Breakout Sessions

Conference concurrent Breakout Sessions will take place on May 1 from 1:30–3:00 pm and May 2 from 10:30 to noon. These sessions are critical spaces of engagement that provide focused time for conference attendees to dive deeper into conversations related to systemic challenges and processes of Othering as well as concrete strategies of advancing Belonging from the global to the local. These breakout sessions will be interactive spaces where attendees will engage in conversation with each other and with panelists comprised of community leaders, scholars, youth activists, artists, and practitioners who are exploring inclusion and exclusion from a wide variety of perspectives and experiences. Sign-ups are not required.

Monday, May 1
1:30–3:00 pm

Design for All: Creative Placemaking and Inclusive Space

Grand Ballroom 1

 

  • Miriam Chion, Association of Bay Area Governments
  • David John Attyah, Public Artist and Professor of Studio Art, Glendale Community College
  • Roberto Bedoya, City of Oakland Cultural Affairs Manager
  • Victor Pineda, President,  World Enabled and Senior Fellow, Haas Institute

Belonging is physical.  Belonging is social.  Belonging is creative.  To counteract displacement, planners have often applied the discourse of creative placemaking.  However, this discourse overvalues dominant physical forms like live-work spaces, cultural districts, or green landscapes, providing an illusion of the collective. These forms give an incomplete picture of engaged placemaking. Before places can invite engagement - we must understand the collective needs, histories and desires.  Why did the community ask for a mural or a pupuseria?  How are people with disabilities included? We must consider the ingredients of the ”vibrant street” and carefully evaluate the social processes to create dynamic places. 

This session examines ways the arts and cultural production fit into the process of creative placemaking and offers strategies for disrupting displacement and generating an ethos of belonging for all that is so pivotal to public life.


Refugees, Borders, and Placelessness

Grand Ballroom 2

 

  • Saskia Sassen, Columbia University
  • Nunu Kidane, Priority African Network
  • Leena Odeh, organizer
  • Abraham Ramirez, Ph.D Candidate at UC Berkeley
  • Nadia Barhoum, Moderator

The world is experiencing the greatest displacement of peoples since WWII, with 65 million people being uprooted and displaced from their homes, including 21 million refugees who have fled their homelands in search of safety and protection. How do we understand this human tragedy in the context of institutional —political and financial—crises and as outcomes of the structure of the global economy?

In this workshop, we’ll explore the hyper-regulation of people and borders, especially in contrast to how regulation and policies are structured to easily move capital across borders. How are exclusionary policies increasing state militarization and securitization, xenophobia, and shrinking governmental social programs while continuing to push impacted communities to the extreme margins of society? Additionally, this session will explore how impacted communities and social movements have begun to imagine and create alternatives and how governments (local and national) and institutions have responded to such demands in order to create spaces of belonging with full respect for human dignity and democracy.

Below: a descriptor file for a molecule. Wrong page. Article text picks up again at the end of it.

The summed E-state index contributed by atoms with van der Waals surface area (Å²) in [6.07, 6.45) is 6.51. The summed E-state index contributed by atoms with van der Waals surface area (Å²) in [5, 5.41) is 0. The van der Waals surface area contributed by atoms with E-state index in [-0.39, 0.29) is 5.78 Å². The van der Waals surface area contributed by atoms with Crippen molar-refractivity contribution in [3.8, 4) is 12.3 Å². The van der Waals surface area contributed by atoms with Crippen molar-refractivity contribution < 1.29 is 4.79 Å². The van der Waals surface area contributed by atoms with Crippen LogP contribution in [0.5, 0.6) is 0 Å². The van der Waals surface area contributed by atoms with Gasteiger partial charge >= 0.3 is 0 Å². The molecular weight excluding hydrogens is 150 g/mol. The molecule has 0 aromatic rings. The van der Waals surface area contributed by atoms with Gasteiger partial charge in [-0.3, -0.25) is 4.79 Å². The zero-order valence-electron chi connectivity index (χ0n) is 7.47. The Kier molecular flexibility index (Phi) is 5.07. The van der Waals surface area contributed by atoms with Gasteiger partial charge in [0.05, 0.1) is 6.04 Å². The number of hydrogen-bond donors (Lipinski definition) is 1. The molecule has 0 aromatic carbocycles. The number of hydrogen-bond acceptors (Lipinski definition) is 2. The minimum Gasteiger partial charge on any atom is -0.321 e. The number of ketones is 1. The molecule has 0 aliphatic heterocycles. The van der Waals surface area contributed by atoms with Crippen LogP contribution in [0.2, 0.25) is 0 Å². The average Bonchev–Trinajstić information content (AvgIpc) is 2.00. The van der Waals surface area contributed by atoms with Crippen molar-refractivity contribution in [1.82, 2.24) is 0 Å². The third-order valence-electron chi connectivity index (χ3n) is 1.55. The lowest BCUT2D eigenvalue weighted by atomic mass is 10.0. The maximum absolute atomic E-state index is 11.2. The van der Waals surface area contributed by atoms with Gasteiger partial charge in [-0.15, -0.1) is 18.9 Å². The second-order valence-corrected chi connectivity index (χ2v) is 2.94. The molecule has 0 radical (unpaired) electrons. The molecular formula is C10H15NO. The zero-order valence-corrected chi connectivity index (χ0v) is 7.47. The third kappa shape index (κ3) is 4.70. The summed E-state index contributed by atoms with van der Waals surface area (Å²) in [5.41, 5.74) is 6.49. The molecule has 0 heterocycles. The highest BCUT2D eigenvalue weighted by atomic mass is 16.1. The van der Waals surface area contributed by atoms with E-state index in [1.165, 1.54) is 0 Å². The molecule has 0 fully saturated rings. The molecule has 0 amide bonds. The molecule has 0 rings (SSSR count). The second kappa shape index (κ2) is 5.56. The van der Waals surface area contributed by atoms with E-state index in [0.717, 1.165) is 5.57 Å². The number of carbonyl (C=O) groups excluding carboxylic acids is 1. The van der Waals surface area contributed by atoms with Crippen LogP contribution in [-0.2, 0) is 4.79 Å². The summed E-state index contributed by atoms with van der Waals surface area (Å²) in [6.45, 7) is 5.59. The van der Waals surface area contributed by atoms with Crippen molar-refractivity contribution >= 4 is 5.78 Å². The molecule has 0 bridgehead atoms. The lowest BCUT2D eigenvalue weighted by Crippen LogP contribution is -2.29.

Strategic Narrative and Practices for Belonging

Junior Ballroom

  • Ian Haney Lopez, Berkeley Law
  • Sabrina Smith, California Calls
  • Gerald Lenoir and Olivia Araiza, Haas Institute for a Fair and Inclusive Society
  • Troy Jackson
  • Ifeoma Ike, NYC Young Men’s Initiative (Office of the Mayor) 

In the final years of the Obama era there was a cross movement conversation about the need for greater alignment and cohesion--our movements suffered from silo-ing and perhaps were narrowly fixated in distinct policy pathways towards change.  The conceptual underpinnings of othering and belonging helped advance these conversations towards a shared analysis. We were discussing “dog-whistle politics”—the strategic use of racism (veiled racist tropes) that sustains the dominant narrative and power structures that have propelled conservative agendas and elite’s control over government for decades.  

The need for a “meta-narrative” was proposed as a strategy, a story that at once encapsulated an overarching analysis of these forces and powers, named toxic inequality and government as critical pieces to address, and pointed to an aspirational vision for transforming our country.  The meta-narrative strategy did not stop at a coalesced communications effort but pointed to the need for alignment to address a set of implications and priorities. In California, a broad cross section of the movement landscape set out to build on this proposition. Like leaders of states and corporations around the world, movement consolidation has been accelerated with the election of Trump as the president of the United States.

What will this consolidation lead to? Just greater cohesion among resistance efforts or alignment that creates The Movement that will fundamentally transform who we become?  A strategic narrative is a necessary approach and today’s crises underscore a set of priorities that demand our full attention and speed.


Revealing and Resisting Global Demagoguery

Junior Ballroom 2

  • Larry Rosenthal, Berkeley Center for Right-Wing Studies
  • Sarah Kendzior, Deputy Director of California Calls